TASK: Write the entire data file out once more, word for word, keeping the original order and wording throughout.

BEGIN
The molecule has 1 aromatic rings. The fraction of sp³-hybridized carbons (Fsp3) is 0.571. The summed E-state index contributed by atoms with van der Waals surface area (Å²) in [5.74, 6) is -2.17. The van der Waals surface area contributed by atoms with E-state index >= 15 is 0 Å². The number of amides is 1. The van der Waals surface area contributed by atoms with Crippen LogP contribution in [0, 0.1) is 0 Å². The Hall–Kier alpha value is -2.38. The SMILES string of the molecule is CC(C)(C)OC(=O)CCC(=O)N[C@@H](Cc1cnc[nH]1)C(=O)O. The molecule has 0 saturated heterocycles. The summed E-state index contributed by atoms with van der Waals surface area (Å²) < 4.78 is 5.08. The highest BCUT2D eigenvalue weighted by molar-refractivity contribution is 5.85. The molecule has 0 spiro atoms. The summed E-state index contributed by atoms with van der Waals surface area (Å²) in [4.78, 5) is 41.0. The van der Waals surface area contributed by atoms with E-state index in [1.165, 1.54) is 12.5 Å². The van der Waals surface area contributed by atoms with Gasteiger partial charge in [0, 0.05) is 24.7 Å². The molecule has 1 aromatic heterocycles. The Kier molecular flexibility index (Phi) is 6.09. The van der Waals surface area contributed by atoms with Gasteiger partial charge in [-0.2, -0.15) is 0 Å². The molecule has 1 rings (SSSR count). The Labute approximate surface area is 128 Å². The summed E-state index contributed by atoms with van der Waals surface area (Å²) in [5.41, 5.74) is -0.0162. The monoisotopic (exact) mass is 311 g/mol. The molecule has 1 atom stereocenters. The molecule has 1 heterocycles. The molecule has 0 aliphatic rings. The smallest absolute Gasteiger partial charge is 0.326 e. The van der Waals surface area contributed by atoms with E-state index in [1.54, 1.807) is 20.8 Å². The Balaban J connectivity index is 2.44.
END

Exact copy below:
The molecule has 1 aromatic rings. The fraction of sp³-hybridized carbons (Fsp3) is 0.571. The summed E-state index contributed by atoms with van der Waals surface area (Å²) in [5.74, 6) is -2.17. The van der Waals surface area contributed by atoms with E-state index >= 15 is 0 Å². The number of amides is 1. The van der Waals surface area contributed by atoms with Crippen LogP contribution in [0, 0.1) is 0 Å². The Hall–Kier alpha value is -2.38. The SMILES string of the molecule is CC(C)(C)OC(=O)CCC(=O)N[C@@H](Cc1cnc[nH]1)C(=O)O. The molecule has 0 saturated heterocycles. The summed E-state index contributed by atoms with van der Waals surface area (Å²) < 4.78 is 5.08. The highest BCUT2D eigenvalue weighted by molar-refractivity contribution is 5.85. The molecule has 0 spiro atoms. The summed E-state index contributed by atoms with van der Waals surface area (Å²) in [4.78, 5) is 41.0. The van der Waals surface area contributed by atoms with E-state index in [1.165, 1.54) is 12.5 Å². The van der Waals surface area contributed by atoms with Gasteiger partial charge in [0, 0.05) is 24.7 Å². The molecule has 1 aromatic heterocycles. The Kier molecular flexibility index (Phi) is 6.09. The van der Waals surface area contributed by atoms with Gasteiger partial charge in [-0.2, -0.15) is 0 Å². The molecule has 1 rings (SSSR count). The Labute approximate surface area is 128 Å². The summed E-state index contributed by atoms with van der Waals surface area (Å²) in [5.41, 5.74) is -0.0162. The monoisotopic (exact) mass is 311 g/mol. The molecule has 1 atom stereocenters. The molecule has 1 heterocycles. The molecule has 0 aliphatic rings. The smallest absolute Gasteiger partial charge is 0.326 e. The van der Waals surface area contributed by atoms with E-state index in [1.54, 1.807) is 20.8 Å². The Balaban J connectivity index is 2.44.